Game pass

Don’t let the game get away from you

Pa Ranahan moves in to face Cork’s Paul Kerrigan in the 2009 Munster final.

I was at a wedding once where I was drinking a pint of MiWadi during the meal. The exception to the rule of the day. Asked about it, I gave the well-worn answer “Championship to come”.

Normally, this is enough to have my card marked for the session. But on this occasion, a guest dug a little deeper. And in turn made me think a little more than I had done before. The first question was the usual one.

“Who are you playing for?”

“Limerick Footballers.”

This normally leads to well-meaning comments about the bad luck of not having won a title at Munster before, etc. And this time it was no different. What has been a change from the norm was the next line of questioning, which may have been caused by liquid lubrication.

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“May I ask you why you do it? You’re probably not going to win a Munster now and you’ll never win an All-Ireland. What’s the point?”

To be honest, I wasn’t bothered by the question. In truth, it was something I had wondered about many times. But now he needed an answer.

“I want to compete with the best. And see how high I can get.

“Fair enough. But going up against a Kerry or a Tyrone. You’re not going to beat them. Must be hard to know that before you even go for it?

It took me a while to digest that. Part of me didn’t want to admit there was any truth to that. But a bigger, more challenging part of me took a different angle.

“You know, I don’t think too much about beating the team in front of us. I just fought to beat the man I’m marking. And trust those around me to do the same. Good preparation gives me that confidence. That’s all I can control and that’s my challenge every game.

There have been enough days that this has not happened. The likes of Stephen Bray and Declan O’Sullivan come to mind. But that was my mindset every game. And when I thought about the character and the abilities of these men around me, player against player, it gave me a lot of confidence.

Mention of challenges, the task ahead of Billy Lee and Limerick couldn’t be greater. Kerry is the best team in the country right now. And having to travel to Killarney to face them (the fifth time in the last six Limerick/Kerry Munster football finals) only complicates matters.

The return of Jack O’Connor to the hottest seats and the addition of Paddy Tally to the coaching ticket brought a stubbornness and edge to their tackling and defending structure that they likely lacked in previous campaigns .

Their options in forwards are striking and plentiful, as always. Apart from the games’ biggest name David Clifford and bruiser Sean O’Shea, Limerick must try to manage the pace of Stephen O’Brien and the sniping of Paul Geaney, who only came off the bench on the final day .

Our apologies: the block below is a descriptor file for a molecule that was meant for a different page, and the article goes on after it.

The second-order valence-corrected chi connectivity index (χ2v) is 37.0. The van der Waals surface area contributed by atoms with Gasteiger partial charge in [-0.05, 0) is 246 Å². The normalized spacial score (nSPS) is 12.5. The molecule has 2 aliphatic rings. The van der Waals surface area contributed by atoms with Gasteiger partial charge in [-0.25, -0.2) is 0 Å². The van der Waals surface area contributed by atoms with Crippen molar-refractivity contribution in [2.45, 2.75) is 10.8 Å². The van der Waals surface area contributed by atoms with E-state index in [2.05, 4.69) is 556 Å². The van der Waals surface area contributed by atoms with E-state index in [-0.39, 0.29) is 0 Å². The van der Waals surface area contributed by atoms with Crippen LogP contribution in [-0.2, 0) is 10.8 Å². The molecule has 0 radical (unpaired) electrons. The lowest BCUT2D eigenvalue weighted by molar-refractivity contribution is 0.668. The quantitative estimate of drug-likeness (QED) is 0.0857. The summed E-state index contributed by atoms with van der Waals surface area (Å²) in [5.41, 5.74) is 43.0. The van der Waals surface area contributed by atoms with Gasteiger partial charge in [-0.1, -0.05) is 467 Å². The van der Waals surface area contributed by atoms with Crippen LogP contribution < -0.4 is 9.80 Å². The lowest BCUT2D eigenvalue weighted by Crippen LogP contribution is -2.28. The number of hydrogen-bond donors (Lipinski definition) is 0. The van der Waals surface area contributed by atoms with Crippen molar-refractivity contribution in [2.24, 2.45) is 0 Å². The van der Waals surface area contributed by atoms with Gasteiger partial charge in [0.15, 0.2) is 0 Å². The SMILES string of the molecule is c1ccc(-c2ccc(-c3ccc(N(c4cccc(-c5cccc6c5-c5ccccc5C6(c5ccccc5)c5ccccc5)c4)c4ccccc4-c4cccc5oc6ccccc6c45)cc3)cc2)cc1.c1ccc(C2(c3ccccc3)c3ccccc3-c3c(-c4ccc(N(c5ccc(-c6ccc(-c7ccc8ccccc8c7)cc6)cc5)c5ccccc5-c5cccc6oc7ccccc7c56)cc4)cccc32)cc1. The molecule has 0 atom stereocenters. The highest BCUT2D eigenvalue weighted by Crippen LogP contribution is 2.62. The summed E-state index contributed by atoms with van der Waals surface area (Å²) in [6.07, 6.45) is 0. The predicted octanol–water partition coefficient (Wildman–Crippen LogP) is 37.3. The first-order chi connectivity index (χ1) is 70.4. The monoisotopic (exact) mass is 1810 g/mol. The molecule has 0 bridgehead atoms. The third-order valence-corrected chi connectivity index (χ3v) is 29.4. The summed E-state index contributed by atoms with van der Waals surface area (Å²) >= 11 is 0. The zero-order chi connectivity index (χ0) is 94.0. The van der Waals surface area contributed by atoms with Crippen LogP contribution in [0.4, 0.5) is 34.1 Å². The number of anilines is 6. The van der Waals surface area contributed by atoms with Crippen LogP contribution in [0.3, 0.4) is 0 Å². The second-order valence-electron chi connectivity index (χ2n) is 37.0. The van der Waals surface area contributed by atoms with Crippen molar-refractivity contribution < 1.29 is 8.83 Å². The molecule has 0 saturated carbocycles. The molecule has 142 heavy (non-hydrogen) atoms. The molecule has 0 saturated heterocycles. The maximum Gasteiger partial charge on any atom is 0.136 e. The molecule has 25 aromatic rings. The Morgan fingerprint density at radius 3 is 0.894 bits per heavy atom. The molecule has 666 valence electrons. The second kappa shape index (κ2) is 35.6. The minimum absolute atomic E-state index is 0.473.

Perhaps the most influential player for Kerry is their version of Kevin De Bruyne, i.e. Paudie Clifford. Much of what they do goes through him, and he will need special attention.

Paudie Clifford is expected to play a major role in Munster’s football final.

Limerick’s clashes will have to be perfect, something Billy and his coaches will have thought a lot about since the semi-final victory. And they can take something away from Cork’s performance in that regard. But will also realize that Cork never really bled Kerry’s nose.

They will have to make some swings, in the footballing sense. Possession in Gaelic football is nine-tenths of the law, and too often Cork has spat the ball out.

The kicks will be huge in that regard, and you should expect Kerry to push extra bodies into the Limerick half when Donal O’Sullivan lays the ball down. I’m sure Limerick addressed this issue in training, and how they deal with this press will have a huge bearing on the game.

This Limerick side have been so impressive in possession for the majority of 2022. They all look comfortable on the ball and the scores are coming from all over the pitch. The goals, as always, would be huge.

Kerry has conceded just two in total in his league and league games so far and has a +11 in the goal difference column. But Limerick have an equally impressive goal difference of +8.

Their defense has looked solid all year so far but will face its toughest test on Saturday. But these are the tests you want. And the days you welcome.

A Munster football final in Killarney on a summers day. Walking behind the group. So many things will go through players’ heads on this walk. Excitement. Nervous energy. Doubt. It’s so easy to say “play the game not the occasion”.

If only it were that simple. But that’s what the players will have to think about during this trip to Fitzgerald Stadium.

Block players wearing the green and yellow jerseys who are in the nearby line. Trust that the players in your line will deliver. But above all have faith in your own preparation and performance, which has brought you to this point. Get your hands on the ball early. Stay in the fight. And don’t miss the day.

Whatever happens after that happens.

These are the days of your sports life.

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